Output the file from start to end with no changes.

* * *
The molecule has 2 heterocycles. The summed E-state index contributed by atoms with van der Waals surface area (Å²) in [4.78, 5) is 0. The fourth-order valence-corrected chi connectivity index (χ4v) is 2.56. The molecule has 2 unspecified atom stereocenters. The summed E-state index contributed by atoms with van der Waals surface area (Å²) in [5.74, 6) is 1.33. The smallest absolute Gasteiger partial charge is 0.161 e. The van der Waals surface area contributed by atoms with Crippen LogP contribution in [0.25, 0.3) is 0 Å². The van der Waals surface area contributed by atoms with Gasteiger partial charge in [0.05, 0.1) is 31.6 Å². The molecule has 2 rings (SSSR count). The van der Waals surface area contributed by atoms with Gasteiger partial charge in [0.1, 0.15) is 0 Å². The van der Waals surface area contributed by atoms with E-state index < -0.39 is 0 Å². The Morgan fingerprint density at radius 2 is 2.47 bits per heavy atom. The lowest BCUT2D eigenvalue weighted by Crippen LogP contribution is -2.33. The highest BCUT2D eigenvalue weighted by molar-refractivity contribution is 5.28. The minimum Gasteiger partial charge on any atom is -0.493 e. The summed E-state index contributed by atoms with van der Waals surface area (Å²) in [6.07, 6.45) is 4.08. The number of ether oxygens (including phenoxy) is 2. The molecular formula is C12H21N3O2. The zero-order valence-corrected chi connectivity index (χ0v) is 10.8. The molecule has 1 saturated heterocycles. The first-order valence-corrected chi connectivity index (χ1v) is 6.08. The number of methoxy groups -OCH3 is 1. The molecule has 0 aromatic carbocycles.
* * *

The molecule has 2 heterocycles. The summed E-state index contributed by atoms with van der Waals surface area (Å²) in [4.78, 5) is 0. The fourth-order valence-corrected chi connectivity index (χ4v) is 2.56. The molecule has 2 unspecified atom stereocenters. The summed E-state index contributed by atoms with van der Waals surface area (Å²) in [5.74, 6) is 1.33. The smallest absolute Gasteiger partial charge is 0.161 e. The van der Waals surface area contributed by atoms with Crippen LogP contribution in [0.25, 0.3) is 0 Å². The van der Waals surface area contributed by atoms with Gasteiger partial charge in [0.05, 0.1) is 31.6 Å². The molecule has 2 rings (SSSR count). The van der Waals surface area contributed by atoms with Gasteiger partial charge in [0.1, 0.15) is 0 Å². The van der Waals surface area contributed by atoms with E-state index < -0.39 is 0 Å². The Morgan fingerprint density at radius 2 is 2.47 bits per heavy atom. The lowest BCUT2D eigenvalue weighted by Crippen LogP contribution is -2.33. The highest BCUT2D eigenvalue weighted by molar-refractivity contribution is 5.28. The minimum Gasteiger partial charge on any atom is -0.493 e. The summed E-state index contributed by atoms with van der Waals surface area (Å²) in [6.07, 6.45) is 4.08. The number of ether oxygens (including phenoxy) is 2. The molecular formula is C12H21N3O2. The zero-order valence-corrected chi connectivity index (χ0v) is 10.8. The molecule has 1 saturated heterocycles. The first-order valence-corrected chi connectivity index (χ1v) is 6.08. The number of methoxy groups -OCH3 is 1. The molecule has 0 aromatic carbocycles.